The search share that is relevant for revenue is not the Comscore total media reported qSearch share which includes all types of search like image, video, directory, groups, etc. These ancillary verticals do not contribute to revenue (not directly), hence they can double marketshare in those areas and still make no additional revenue for that quarter.
Also that specific report had a ton of methodology changes over the last year, so year-over-year comparisons are totally out of whack. For example, Comscore had a technical issue with how they count Google image search PVs which they corrected in Jan 06, that led to inflating Google’s growth in Jan and Feb compared to last year.
That said, the proper metric to look at is the Web Search PVs marketshare, and specifically within the top 5 players (Google, Yahoo, MSN, AOL, and ASK), since Comscore added a new bunch of ISP search portals to their total report in Jan 06.
PS: Bearn Stearns, you also had a typo in the table on page 2 of your report, the column headers for the last two columns should read Jan 06 and Feb 06 (instead of Jan 05 and Feb 05).
Sorry for the light blog posting lately, very busy with a couple of projects at Yahoo and exploring G.R.A.W. on the 360.
I grabbed this screenshot from Google’s SERP more than a week ago, I think this is the last change to make the Google SERP look identical to the Yahoo SERP 🙂 (actually Yahoo shows 4 ads in the north in very rare cases, and Google only shows up to 3, though I did see them testing 4 last year).
Ignore the result numbering (like 9. and 10. for the last two results) that is an artifact of the CustomizeGoogle module (I like numbering for results, and it has an option to add that).
Finally, don’t you guys think that this promotion for Desktop Search is horrible from a UI point of view? it overlaps heavily with the pagination module at bottom of their SERP that you can mistakenly click on it instead of the Next arrow:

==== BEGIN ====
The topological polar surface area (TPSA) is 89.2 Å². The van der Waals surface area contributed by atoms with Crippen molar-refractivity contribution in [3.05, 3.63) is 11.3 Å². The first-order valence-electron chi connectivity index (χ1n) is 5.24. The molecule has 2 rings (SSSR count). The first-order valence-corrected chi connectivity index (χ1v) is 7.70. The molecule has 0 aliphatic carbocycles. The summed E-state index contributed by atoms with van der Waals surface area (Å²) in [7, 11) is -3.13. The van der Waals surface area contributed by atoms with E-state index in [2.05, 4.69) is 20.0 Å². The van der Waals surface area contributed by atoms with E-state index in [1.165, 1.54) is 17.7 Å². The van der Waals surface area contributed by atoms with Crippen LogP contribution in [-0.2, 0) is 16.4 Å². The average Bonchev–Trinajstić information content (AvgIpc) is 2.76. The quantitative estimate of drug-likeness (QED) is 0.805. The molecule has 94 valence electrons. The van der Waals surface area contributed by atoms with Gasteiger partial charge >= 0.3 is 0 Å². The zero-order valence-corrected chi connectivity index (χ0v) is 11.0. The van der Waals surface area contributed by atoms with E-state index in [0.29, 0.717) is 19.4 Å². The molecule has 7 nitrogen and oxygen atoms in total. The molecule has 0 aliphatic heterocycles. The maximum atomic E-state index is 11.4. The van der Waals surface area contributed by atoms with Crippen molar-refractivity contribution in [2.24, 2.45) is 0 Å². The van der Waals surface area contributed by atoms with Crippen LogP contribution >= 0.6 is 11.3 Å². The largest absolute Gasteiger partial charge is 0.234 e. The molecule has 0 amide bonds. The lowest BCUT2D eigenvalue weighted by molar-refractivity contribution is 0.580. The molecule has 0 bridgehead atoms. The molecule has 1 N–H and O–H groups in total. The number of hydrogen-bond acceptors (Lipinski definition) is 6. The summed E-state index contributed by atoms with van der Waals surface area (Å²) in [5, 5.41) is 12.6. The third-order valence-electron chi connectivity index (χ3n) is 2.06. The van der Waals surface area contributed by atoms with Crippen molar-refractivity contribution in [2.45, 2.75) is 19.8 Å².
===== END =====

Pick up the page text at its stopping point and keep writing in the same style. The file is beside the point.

“I am looking for them through my 10x scope sniper-rifle, while continuously moving left and right to make it hard for them to snipe me. I spot two of them coming from behind the far tower to the left.
I now have a tough choice to make, I can either go for body shots, which are much easier, but require at least two hits to kill, or I can go for the instant kill head-shot, which is much harder to land. Since there is two enemies, and since my bullets will leave a trail revealing my position, I opt for the head-shots to give the second guy less time to look around and fire at me.
I line up my scope, I focus, I steady my aim, and I get the first moving head within my cross-hair, I fire, he drops. Now the other dude is on to me since he saw the trail of my bullet, he turns around and I can see his visors looking towards me. He fires first, but luckily he misses, and that’s all the time I need to land a head-shot and take him out.
Just when I was about to take a sigh of relief for landing two head-shots, I see my body falling down, I just got wacked from behind, the cycle starts all over again.
That said, I am really puzzled why I like such killing games. I mean, I never held a rifle in the real world, and would never think about shooting a guy in the body, not to mention the head. Yet, I get an amazing kick out of Halo (its my favorite game by far), is it the visceral feeling of landing such a perfect kill ? Is it the adrenalin rush I get when in a tough situation ? Not sure, all I know is that at the end of a long working day, if I spend 60 minutes playing Halo, I feel much better and I am ready to go to bed 😉